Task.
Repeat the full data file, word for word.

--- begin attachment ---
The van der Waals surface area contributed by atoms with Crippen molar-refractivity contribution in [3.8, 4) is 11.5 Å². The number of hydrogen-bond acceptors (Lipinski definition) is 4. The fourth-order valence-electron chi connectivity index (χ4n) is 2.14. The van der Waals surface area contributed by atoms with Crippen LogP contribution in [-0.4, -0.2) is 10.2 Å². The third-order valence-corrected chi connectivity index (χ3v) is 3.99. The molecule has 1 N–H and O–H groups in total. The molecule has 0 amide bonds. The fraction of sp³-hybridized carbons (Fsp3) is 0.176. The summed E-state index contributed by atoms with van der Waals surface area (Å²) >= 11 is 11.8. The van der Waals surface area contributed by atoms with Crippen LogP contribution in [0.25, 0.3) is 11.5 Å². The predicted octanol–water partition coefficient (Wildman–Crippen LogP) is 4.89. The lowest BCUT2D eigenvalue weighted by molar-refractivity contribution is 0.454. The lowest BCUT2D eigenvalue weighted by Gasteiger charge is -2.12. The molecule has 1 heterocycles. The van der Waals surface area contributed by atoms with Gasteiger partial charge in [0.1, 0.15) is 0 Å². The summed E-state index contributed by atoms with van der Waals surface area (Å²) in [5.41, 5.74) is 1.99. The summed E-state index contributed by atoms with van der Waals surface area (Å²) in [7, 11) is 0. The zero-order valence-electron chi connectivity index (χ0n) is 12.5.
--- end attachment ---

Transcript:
The van der Waals surface area contributed by atoms with Crippen molar-refractivity contribution in [3.8, 4) is 11.5 Å². The number of hydrogen-bond acceptors (Lipinski definition) is 4. The fourth-order valence-electron chi connectivity index (χ4n) is 2.14. The van der Waals surface area contributed by atoms with Crippen LogP contribution in [-0.4, -0.2) is 10.2 Å². The third-order valence-corrected chi connectivity index (χ3v) is 3.99. The molecule has 1 N–H and O–H groups in total. The molecule has 0 amide bonds. The fraction of sp³-hybridized carbons (Fsp3) is 0.176. The summed E-state index contributed by atoms with van der Waals surface area (Å²) >= 11 is 11.8. The van der Waals surface area contributed by atoms with Crippen LogP contribution in [0.25, 0.3) is 11.5 Å². The predicted octanol–water partition coefficient (Wildman–Crippen LogP) is 4.89. The lowest BCUT2D eigenvalue weighted by molar-refractivity contribution is 0.454. The lowest BCUT2D eigenvalue weighted by Gasteiger charge is -2.12. The molecule has 1 heterocycles. The van der Waals surface area contributed by atoms with Gasteiger partial charge in [0.1, 0.15) is 0 Å². The summed E-state index contributed by atoms with van der Waals surface area (Å²) in [5.41, 5.74) is 1.99. The summed E-state index contributed by atoms with van der Waals surface area (Å²) in [7, 11) is 0. The zero-order valence-electron chi connectivity index (χ0n) is 12.5.